The Thigh.docx

3 Pages

Kinesiology & Health Science
Course Code
KINE 3575
Gus Kandilas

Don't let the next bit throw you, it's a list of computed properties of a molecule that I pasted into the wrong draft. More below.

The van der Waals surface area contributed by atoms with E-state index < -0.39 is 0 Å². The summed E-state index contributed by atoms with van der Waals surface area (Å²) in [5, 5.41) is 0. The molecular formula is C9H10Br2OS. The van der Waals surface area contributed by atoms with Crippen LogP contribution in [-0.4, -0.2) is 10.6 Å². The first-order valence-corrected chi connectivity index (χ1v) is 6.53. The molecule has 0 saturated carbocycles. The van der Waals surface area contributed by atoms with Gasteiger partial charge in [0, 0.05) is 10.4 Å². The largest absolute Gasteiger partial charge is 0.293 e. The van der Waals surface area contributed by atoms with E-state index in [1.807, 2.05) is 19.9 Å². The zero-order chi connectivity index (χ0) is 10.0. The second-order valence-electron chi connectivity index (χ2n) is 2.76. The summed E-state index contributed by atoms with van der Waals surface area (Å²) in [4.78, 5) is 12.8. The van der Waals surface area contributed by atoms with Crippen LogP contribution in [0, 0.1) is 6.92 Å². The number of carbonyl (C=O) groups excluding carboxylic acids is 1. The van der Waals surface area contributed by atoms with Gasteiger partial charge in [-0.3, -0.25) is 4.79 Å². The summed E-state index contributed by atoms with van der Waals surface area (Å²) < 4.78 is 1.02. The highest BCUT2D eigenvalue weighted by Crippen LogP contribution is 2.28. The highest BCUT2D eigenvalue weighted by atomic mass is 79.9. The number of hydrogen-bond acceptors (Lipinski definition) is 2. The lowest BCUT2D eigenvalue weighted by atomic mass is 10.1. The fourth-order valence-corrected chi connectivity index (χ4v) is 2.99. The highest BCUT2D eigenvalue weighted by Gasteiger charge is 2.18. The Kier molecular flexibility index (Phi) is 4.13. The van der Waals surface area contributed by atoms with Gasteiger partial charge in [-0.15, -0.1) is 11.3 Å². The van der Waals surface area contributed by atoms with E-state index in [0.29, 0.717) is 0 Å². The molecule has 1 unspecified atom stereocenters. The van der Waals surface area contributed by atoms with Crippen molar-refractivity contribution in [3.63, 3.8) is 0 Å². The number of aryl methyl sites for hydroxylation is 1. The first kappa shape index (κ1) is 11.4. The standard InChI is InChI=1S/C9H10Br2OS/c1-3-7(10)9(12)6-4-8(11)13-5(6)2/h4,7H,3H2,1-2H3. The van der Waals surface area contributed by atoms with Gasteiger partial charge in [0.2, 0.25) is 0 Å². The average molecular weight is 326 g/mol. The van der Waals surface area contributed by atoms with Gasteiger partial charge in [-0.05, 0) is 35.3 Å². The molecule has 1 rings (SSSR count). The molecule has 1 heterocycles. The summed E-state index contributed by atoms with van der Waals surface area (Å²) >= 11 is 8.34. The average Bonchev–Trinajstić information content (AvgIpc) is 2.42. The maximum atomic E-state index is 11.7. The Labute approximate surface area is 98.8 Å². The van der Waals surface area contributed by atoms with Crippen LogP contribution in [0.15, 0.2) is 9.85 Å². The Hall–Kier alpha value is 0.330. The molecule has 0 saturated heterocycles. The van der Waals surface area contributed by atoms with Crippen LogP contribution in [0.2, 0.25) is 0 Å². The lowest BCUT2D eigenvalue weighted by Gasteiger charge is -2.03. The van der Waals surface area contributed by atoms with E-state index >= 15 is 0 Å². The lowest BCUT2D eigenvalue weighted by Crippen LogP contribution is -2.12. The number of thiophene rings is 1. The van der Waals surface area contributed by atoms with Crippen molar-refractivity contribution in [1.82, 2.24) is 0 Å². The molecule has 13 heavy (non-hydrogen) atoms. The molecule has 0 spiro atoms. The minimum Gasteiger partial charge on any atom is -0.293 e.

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The Thigh Introduction: - There are over 35 muscles which attach in and around the hip, pelvic and thigh region o Are categorized according to location o Play a role in knee, hip, sacrum and low back pain o Can be divided into the posterior, anterior, medial and lateral components o Are tested via extensibility, contractibility, circumference and palpation Musculature: - Anterior – flexors o Illiacus, Sartorius o Psoas muscles (major and minor) – hip flexors Quadriceps - Posterior – extensors, externally rotate the femur o Hamstrings  Extensibility test – straight leg raise (put leg on stretch)  Strength test – lie on stomach, knee flexed to 90° and foot either neutral, internally (semimembranosus) or externally (biceps femoris) rotated o Popliteus - Medial (“groin”) – adduct, laterally rotate thigh and hip o Adductors brevis, longus, magnus o Gracilis o Pectineus - Lateral – abduct o Iliotibial band o Tensor fascia latae o Gluteus medius Range of Motion: - Knee flexion/extension - Abduction/adduction - Hip flexion/extension - Hip internal/external rotation Contusions and Strains - Most common thigh injuries - Must rule out fractures and myositis ossificans (bone in muscle) Groin Injuries: - Involve muscle groups crossing the groin/inguinal region o Rectus femoris – hip flexor, knee extensor  May be injured by sudden stretch/contraction (ex: jump for a basketball)  Tests: contractibility, circumference, palpation, Ely’s test (on stomach, passive, bring heel to bum, how tight is rec. fem.?) o Illiacus and Psoas muscles  True primary flexors of the hip  Injury here = “true” groin strain  Tightness (“contracture”) here can cause low-back/groin pain & lordosis  Common in bent-over sports like basketball  Psoas major/minor – originate on the transverse processes of the lumbar vertebral bodies  Illicus – originates on the iliac fossa and merges with the Psoas  All share a common insertion point – lesser trochanter of the femur  Strength testing – resisting hip flexion (sitting on chair, hand on thigh
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